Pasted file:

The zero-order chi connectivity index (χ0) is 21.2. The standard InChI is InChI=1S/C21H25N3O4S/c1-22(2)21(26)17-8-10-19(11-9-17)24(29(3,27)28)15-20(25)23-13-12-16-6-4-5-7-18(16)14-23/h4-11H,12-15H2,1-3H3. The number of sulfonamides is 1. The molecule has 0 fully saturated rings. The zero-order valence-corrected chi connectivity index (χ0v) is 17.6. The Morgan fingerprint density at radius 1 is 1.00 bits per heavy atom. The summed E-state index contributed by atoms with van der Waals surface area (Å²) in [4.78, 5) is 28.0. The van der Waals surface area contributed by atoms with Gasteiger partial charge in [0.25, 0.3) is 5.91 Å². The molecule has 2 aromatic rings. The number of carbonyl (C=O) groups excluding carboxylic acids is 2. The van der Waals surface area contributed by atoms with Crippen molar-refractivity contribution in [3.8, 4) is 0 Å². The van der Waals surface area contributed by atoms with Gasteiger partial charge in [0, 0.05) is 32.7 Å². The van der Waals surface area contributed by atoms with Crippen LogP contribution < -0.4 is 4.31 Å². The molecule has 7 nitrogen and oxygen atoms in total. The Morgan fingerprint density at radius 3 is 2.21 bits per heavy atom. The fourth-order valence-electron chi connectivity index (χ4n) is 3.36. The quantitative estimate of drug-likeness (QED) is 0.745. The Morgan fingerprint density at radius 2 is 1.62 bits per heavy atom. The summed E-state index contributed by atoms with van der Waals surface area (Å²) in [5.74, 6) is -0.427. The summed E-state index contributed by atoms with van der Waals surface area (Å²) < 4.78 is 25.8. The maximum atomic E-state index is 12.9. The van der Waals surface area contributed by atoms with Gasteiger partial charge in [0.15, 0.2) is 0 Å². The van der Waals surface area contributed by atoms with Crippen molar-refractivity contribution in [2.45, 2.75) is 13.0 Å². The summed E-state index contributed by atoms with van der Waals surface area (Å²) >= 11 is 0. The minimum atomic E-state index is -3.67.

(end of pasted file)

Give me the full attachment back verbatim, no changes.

The zero-order chi connectivity index (χ0) is 21.2. The standard InChI is InChI=1S/C21H25N3O4S/c1-22(2)21(26)17-8-10-19(11-9-17)24(29(3,27)28)15-20(25)23-13-12-16-6-4-5-7-18(16)14-23/h4-11H,12-15H2,1-3H3. The number of sulfonamides is 1. The molecule has 0 fully saturated rings. The zero-order valence-corrected chi connectivity index (χ0v) is 17.6. The Morgan fingerprint density at radius 1 is 1.00 bits per heavy atom. The summed E-state index contributed by atoms with van der Waals surface area (Å²) in [4.78, 5) is 28.0. The van der Waals surface area contributed by atoms with Gasteiger partial charge in [0.25, 0.3) is 5.91 Å². The molecule has 2 aromatic rings. The number of carbonyl (C=O) groups excluding carboxylic acids is 2. The van der Waals surface area contributed by atoms with Crippen molar-refractivity contribution in [3.8, 4) is 0 Å². The van der Waals surface area contributed by atoms with Gasteiger partial charge in [0, 0.05) is 32.7 Å². The van der Waals surface area contributed by atoms with Crippen LogP contribution < -0.4 is 4.31 Å². The molecule has 7 nitrogen and oxygen atoms in total. The Morgan fingerprint density at radius 3 is 2.21 bits per heavy atom. The fourth-order valence-electron chi connectivity index (χ4n) is 3.36. The quantitative estimate of drug-likeness (QED) is 0.745. The Morgan fingerprint density at radius 2 is 1.62 bits per heavy atom. The summed E-state index contributed by atoms with van der Waals surface area (Å²) in [5.74, 6) is -0.427. The summed E-state index contributed by atoms with van der Waals surface area (Å²) < 4.78 is 25.8. The maximum atomic E-state index is 12.9. The van der Waals surface area contributed by atoms with Gasteiger partial charge in [0.15, 0.2) is 0 Å². The van der Waals surface area contributed by atoms with Crippen molar-refractivity contribution in [2.45, 2.75) is 13.0 Å². The summed E-state index contributed by atoms with van der Waals surface area (Å²) >= 11 is 0. The minimum atomic E-state index is -3.67.